A financial plan can be a time-consuming piece of work. It requires the planner to interview you and find out what your assets and savings are, and what your goals are. The planner then must figure out a plan for reaching those goals. For many people, the only goal may be determining when they can retire. For others, it could be figuring out who gets the Maserati and who gets the Kia Soul when you die.

In addition to creating a plan, planners will typically want to find a way to implement it: recommending investments for your savings, for example, or figuring out how to lower your debt payments. They may also require annual meetings to see how the plan is working out, and whether it will need any changes.

The more time-consuming the plan, the more money your adviser is going to charge. Some planners serve only wealthy clients. In part, this is because those planners base their fees on a percentage of a client’s assets — typically, 0.25 percent to 1 percent per year. Typically, the more you bring to the table — a figure known in the business as assets under management (AUM) — the lower the fees.

For some planners who charge a percentage of assets under management, small accounts just aren’t worth the time. A planner who charges 1 percent of assets probably won’t want to manage a $100,000 nest egg: It would generate only $1,000 a year in income for the planner.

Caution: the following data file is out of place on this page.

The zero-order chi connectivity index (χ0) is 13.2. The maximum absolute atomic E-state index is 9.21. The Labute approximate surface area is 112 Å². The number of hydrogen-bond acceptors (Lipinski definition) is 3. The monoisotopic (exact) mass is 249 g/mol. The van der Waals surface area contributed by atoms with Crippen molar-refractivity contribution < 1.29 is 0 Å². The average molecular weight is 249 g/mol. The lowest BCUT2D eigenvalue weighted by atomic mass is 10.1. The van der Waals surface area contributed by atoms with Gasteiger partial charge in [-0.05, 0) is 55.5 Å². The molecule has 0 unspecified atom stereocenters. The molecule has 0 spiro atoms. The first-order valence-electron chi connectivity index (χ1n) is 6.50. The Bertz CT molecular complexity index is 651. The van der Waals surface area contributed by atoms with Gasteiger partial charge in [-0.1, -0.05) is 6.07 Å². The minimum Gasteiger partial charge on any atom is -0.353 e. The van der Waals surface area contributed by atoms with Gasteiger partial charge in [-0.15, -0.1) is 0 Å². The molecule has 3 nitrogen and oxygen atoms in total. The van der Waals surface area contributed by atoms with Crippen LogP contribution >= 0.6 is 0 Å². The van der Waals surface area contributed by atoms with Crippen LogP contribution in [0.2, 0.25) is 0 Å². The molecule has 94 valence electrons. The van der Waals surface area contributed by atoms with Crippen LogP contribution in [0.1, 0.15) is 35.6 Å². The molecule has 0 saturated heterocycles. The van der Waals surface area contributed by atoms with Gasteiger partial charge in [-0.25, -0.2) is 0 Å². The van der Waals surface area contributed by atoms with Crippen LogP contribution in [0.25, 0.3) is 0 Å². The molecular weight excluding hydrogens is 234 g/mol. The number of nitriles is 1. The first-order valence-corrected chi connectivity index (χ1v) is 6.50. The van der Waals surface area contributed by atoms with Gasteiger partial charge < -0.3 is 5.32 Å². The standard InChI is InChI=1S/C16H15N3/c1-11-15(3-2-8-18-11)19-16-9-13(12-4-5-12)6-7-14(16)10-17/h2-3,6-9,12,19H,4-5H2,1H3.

But don’t give up. The financial services industry has figured out a number of lower-cost options for people, starting with robo-advisers, which are computer programs that will look at your data and disgorge basic advice, such as how much you should be saving, what debt you should repay first, how to start an emergency fund, and when you might be able to purchase a home.

  • Betterment, for example, will help you plan for retirement and other goals and pick a portfolio that best suits your tolerance for risk. It has no minimum balance requirement and charges 0.25 percent of assets annually. You can also get a premium membership, which offers live advisers.
  • Wealthfront charges 0.25 percent of assets a year and requires a $500 minimum. It can help you save for college as well as retirement.
  • Vanguard, the mutual fund behemoth, also offers a robo-adviser service. It charges 0.2 percent a year and invests in low-cost Vanguard funds. You’ll need $3,000 to start.

Robo-advice is not for everyone. If you want a more personal approach, planners are now looking at alternative methods of payment. “There are different compensation methods that financial planners are now using that allow them to serve clients who were traditionally underserved by the financial services industry,” Lee says.

One alternative: Look for planners who charge an hourly fee to create a plan and let you implement it. Like lawyers, planners aren’t cheap: Expect to pay $200 to $400 an hour. Again, the more complex the situation (and the more experienced the planner), the more you’re going to pay.

Another option is to simply pay a flat fee for a plan. The average cost for a standalone financial plan is about $2,500, Lee says. Be aware that some companies that charge an ongoing fee for managing your money may charge separately for the plan. If you feel reasonably competent to make the recommendations in your plan, just getting a plan — or a portfolio checkup — might be the best way to go.